By Elizabeth Simson Durant, M.Div., Parkrose Community UCC.
On Friday, June 27th, I had breakfast with one hundred other Members in Discernment in Room 3 at the Cleveland Convention Center. UCC General Minister & President Rev. Geoffrey Black and GMP nominee Rev. John Dorhauer paid us a visit. Rev. Geoffrey had just started speaking when he was interrupted by a loud gasp from the back of the room…a national staff member had just read news of the Supreme Court decision for marriage equality on her phone. At her announcement, people jumped to their feet, cheering and clapping and, yes, crying a little. This moment was just one of the “unexpected places” where I was surprised and uplifted by our church’s extravagant welcome.
From the moment I checked in at registration and pinned a “This is My First General Synod” ribbon to my name badge, I rode a wave of nervous energy and thoughtful reflection. Singing, praying, and holding signs of witness in memory and honor of Tamir Rice outside the Cleveland Police Bureau offices reminded me that I experience the redemptive, transformative presence of Jesus as much on the streets as I do in the sanctuary.
Jazz Vespers in Amistad Chapel filled my soul-thirst, and powerful preaching inspired me. During the healing “It Is Well” service on Friday night (a General Synod tradition), Rev. Traci Blackmon recalled her work on the front lines in Ferguson and brought us the voice of God calling to Elijah (and to us): “What are YOU doing HERE in this cave? I am with you. Get back out there!” Rev. Molly Baskette opened our hearts on Saturday night with her words about how we make Jesus unbelievable when we exclude others, and Bishop Dwayne Royster brought us to our feet on Sunday afternoon with his call to “change the damn world” and act, rather than just talk, about how Black lives matter.
Discussion of resolutions on the plenary floor was, by turns, passionate, tedious, exciting, confusing, disappointing and frustrated by technical difficulty (#clickergate). Attending a UCC History and Polity class during General Synod gave me a framework for understanding the tensions between our denomination’s fierce defense of local autonomy and our aspirations to good order. As a MID whose graduate thesis focused on racism in biblical interpretation, I was encouraged that some (though not all) of the proposed resolutions addressing racial justice were passed, including Resolutions of Witness on dismantling the New Jim Crow and ending mass incarceration.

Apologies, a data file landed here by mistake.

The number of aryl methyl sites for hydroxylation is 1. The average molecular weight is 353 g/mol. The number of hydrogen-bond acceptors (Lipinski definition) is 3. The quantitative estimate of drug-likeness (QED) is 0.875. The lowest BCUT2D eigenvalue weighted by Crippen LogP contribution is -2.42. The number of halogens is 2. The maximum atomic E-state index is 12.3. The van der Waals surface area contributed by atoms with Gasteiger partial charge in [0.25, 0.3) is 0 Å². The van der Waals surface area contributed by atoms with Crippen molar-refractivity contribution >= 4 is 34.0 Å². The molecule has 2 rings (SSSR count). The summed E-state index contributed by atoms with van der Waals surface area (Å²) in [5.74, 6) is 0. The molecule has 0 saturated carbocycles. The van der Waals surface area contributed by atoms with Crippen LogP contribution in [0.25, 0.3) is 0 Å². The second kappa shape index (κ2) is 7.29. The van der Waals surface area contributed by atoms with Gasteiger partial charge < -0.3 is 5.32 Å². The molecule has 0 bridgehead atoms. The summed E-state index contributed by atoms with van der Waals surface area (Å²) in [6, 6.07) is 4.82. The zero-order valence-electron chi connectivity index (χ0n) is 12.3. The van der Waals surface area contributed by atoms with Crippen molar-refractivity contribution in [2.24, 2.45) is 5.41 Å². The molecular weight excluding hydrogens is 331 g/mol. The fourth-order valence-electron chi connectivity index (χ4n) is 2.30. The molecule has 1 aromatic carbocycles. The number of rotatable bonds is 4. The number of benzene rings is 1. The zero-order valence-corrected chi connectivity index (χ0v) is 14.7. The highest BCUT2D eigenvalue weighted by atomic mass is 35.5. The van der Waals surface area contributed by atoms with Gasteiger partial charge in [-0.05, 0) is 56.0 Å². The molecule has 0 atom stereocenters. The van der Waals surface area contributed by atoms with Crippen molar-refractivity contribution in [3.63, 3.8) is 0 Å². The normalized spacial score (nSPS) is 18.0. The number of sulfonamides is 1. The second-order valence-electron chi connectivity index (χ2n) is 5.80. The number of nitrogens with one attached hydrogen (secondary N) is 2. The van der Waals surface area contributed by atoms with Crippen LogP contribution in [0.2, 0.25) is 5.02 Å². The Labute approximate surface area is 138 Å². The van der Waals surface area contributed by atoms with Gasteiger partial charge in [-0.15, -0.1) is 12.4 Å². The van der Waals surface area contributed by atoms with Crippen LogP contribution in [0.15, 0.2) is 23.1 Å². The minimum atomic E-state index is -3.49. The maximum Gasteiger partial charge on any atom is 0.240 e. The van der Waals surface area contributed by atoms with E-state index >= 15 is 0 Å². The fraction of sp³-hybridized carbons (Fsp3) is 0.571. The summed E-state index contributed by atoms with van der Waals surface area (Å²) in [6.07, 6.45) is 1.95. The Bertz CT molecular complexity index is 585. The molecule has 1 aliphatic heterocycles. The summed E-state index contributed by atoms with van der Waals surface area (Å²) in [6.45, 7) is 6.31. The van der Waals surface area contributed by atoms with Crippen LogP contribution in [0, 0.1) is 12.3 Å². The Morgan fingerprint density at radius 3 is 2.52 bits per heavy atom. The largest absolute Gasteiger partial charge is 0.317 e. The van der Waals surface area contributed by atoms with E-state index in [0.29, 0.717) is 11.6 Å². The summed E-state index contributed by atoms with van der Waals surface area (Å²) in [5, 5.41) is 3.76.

We recognized several transitions in national staff at General Synod, including, I am proud to say, a celebration of the ministry of Portland native and Ainsworth UCC member Rev. Linda Jaramillo, who retires in September after serving the national church as Executive Minister of UCC Justice and Witness Ministries for nearly a decade. It was uplifting to honor the legacy and ongoing work of Rev. Jaramillo, whose advocacy for justice is an inspiration and encouragement to so many of us in the CPC. We are excited to welcome her back home to Portland!
Our CPC delegates (Lessie Williams, Salome Chimuku, Deb Allen, Diane Dulin and John Soper) were busy working hard, so I didn’t see them except from a distance, but was delighted to spend a little time with many familiar CPC folks in the plenary hall (shout outs to Rev. Emily & ‘youth’ Emma from Salem, LOUCC friends, Rev. Jennifer Brownell promoting her new book, and Parkrose member Sharon Mackie, selling her elegant silver comma necklaces). During a Search and Call fair for MIDs, I recognized a familiar face, wrinkly and gray…Gracie! (and, of course, her sidekick, our Conference Minister, Walter John).
General Synod gave me a chance to experience, if only briefly, the variety of ways other conferences and associations live out our calling to “be the church.” In conversations on the shuttle bus to the hotel, by the cookie table, outside as we blew giant bubbles, and on Twitter as we followed the snarky comments of @GeneralSynic, I found myself renewed and delighted by the authentic, heartfelt holy presence of each person I met.
A few of the many resources that I bring back to my church from General Synod include: guidance and support for becoming a WISE (welcoming, inclusive, supportive, engaged) congregation for mental health; sustainable investment options available through United Church Funds; Open and Affirming and Just Peace resources; as well as resources on criminal justice from the new UCC Criminal Justice Network.
The blessing of our UCC polity, I’m learning, is that we are able to come together to act as a national church, raising our voice in global, ecumenical settings, while also cherishing and sustaining our local Christian witness in the communities where we live, work, worship and play. My first synod was a life-changing experience, and I’m grateful, once again, to be part of the United Church of Christ.
Liz Durant, M.Div., is a Member-in-Discernment at Parkrose Community UCC and passionate about working for racial justice. You can find out more about Liz’ ministry at http://www.lizdurant.com and http://www.racismisawhiteproblem.com.